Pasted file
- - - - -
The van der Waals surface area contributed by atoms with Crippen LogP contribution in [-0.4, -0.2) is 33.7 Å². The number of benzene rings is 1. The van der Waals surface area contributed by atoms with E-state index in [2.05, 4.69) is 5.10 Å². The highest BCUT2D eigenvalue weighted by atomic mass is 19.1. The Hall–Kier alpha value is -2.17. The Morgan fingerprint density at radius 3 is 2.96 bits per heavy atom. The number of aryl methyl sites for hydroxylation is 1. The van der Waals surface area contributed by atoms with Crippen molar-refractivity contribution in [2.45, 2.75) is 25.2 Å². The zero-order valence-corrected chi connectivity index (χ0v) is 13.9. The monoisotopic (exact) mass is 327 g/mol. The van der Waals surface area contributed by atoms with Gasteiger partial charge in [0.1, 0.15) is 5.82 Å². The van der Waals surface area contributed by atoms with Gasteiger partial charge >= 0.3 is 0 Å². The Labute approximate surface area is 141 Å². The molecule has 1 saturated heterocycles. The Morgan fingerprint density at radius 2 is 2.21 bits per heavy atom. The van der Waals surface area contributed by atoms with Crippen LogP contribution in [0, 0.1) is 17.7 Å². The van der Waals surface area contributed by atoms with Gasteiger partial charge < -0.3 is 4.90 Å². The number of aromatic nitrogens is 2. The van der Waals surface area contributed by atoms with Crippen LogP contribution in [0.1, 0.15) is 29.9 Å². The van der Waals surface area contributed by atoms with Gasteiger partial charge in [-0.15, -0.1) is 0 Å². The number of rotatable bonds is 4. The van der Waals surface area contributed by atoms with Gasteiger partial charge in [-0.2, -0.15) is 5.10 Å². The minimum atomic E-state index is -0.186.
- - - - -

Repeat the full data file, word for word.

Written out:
The van der Waals surface area contributed by atoms with Crippen LogP contribution in [-0.4, -0.2) is 33.7 Å². The number of benzene rings is 1. The van der Waals surface area contributed by atoms with E-state index in [2.05, 4.69) is 5.10 Å². The highest BCUT2D eigenvalue weighted by atomic mass is 19.1. The Hall–Kier alpha value is -2.17. The Morgan fingerprint density at radius 3 is 2.96 bits per heavy atom. The number of aryl methyl sites for hydroxylation is 1. The van der Waals surface area contributed by atoms with Crippen molar-refractivity contribution in [2.45, 2.75) is 25.2 Å². The zero-order valence-corrected chi connectivity index (χ0v) is 13.9. The monoisotopic (exact) mass is 327 g/mol. The van der Waals surface area contributed by atoms with Gasteiger partial charge in [0.1, 0.15) is 5.82 Å². The van der Waals surface area contributed by atoms with Gasteiger partial charge >= 0.3 is 0 Å². The Labute approximate surface area is 141 Å². The molecule has 1 saturated heterocycles. The Morgan fingerprint density at radius 2 is 2.21 bits per heavy atom. The van der Waals surface area contributed by atoms with Crippen LogP contribution in [0, 0.1) is 17.7 Å². The van der Waals surface area contributed by atoms with Gasteiger partial charge < -0.3 is 4.90 Å². The number of aromatic nitrogens is 2. The van der Waals surface area contributed by atoms with Crippen LogP contribution in [0.1, 0.15) is 29.9 Å². The van der Waals surface area contributed by atoms with Gasteiger partial charge in [-0.15, -0.1) is 0 Å². The number of rotatable bonds is 4. The van der Waals surface area contributed by atoms with Gasteiger partial charge in [-0.2, -0.15) is 5.10 Å². The minimum atomic E-state index is -0.186.